Paper No. 5
Presentation Time: 4:20 PM
STRONTIUM ISOTOPE RECORD OF SEASONAL SCALE VARIATIONS IN SEDIMENT SOURCES AND SEDIMENT TRAPPING IN LOW-ENERGY, SUBTIDAL AREAS OF THE LOWER HUDSON RIVER ESTUARY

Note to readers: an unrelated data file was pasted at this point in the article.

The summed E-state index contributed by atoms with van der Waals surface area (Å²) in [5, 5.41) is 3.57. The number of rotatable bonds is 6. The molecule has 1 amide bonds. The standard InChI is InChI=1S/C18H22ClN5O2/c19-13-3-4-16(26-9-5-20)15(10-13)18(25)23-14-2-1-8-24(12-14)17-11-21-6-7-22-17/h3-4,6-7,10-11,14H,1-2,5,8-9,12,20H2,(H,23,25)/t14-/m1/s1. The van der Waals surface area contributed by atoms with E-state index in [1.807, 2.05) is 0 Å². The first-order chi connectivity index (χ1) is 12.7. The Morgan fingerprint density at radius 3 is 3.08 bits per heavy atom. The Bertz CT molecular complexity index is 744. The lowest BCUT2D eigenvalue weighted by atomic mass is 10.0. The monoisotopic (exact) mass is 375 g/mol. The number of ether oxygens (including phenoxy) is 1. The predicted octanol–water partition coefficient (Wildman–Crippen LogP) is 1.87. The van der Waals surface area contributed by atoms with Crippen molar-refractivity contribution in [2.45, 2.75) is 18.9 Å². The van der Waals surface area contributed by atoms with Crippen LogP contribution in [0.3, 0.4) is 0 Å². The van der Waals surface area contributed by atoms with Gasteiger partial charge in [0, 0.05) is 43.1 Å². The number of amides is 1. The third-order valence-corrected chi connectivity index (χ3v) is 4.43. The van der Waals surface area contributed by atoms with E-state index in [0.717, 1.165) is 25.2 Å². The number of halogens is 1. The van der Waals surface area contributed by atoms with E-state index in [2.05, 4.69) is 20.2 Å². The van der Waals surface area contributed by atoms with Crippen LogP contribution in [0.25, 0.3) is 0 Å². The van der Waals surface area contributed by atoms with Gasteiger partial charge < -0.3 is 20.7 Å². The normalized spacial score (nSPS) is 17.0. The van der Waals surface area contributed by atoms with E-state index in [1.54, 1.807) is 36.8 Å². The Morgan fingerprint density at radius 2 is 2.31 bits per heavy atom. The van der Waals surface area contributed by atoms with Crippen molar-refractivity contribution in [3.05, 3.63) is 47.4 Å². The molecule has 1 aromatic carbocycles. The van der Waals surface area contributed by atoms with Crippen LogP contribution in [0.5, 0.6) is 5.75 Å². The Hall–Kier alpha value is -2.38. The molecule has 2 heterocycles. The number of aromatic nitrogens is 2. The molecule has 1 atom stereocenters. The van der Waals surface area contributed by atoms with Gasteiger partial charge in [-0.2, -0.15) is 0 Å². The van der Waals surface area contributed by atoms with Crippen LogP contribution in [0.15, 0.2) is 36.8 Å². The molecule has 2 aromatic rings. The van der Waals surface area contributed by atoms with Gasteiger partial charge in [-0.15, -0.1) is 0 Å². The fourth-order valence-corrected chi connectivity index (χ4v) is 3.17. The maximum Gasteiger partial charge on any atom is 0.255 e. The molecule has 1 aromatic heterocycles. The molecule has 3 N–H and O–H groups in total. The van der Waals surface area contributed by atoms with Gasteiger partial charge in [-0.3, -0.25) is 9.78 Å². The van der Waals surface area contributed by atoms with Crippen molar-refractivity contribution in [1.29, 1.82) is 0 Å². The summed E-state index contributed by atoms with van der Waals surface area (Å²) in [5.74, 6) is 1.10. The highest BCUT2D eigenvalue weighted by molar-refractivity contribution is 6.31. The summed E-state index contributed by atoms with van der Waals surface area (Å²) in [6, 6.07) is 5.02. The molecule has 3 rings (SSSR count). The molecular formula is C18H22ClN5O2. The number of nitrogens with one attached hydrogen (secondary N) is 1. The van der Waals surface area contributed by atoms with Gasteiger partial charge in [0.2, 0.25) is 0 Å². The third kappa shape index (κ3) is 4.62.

Strontium isotope (87Sr/86Sr) profiles in two sediment cores collected from two low-energy, subtidal harbor slips in the lower Hudson River estuary exhibit patterns of variability that suggest different sources of sediment to these sites over time. Evidence from sediment Sr/Ca ratio, rare earth element (REE), Fe, Mn, total organic carbon (TOC), and CaCO3 profiles at both sites suggests that the observed variability reflects differences in the relative input and trapping of fine-grained sediment from seaward sources vs. landward sources linked to seasonal-scale changes in freshwater flow. Trapped sediments are primarily derived from the same parent material but, during low (base) flow conditions, a higher fraction of mature material (resuspended sediment) from seaward sources deposits and accumulates. During high flow conditions, a larger fraction of immature, newly eroded basin materials are trapped. Results show that high-resolution, multi-geochemical tracer approaches using strontium isotope ratios can be used to distinguish sediment sources and constrain (quantify) seasonal scale variations in sediment trapping in dynamic estuarine environments. Low-energy, subtidal areas in estuaries serve as natural recorders of local, short-to-medium term sedimentary processes over seasonal-to-yearly time scales.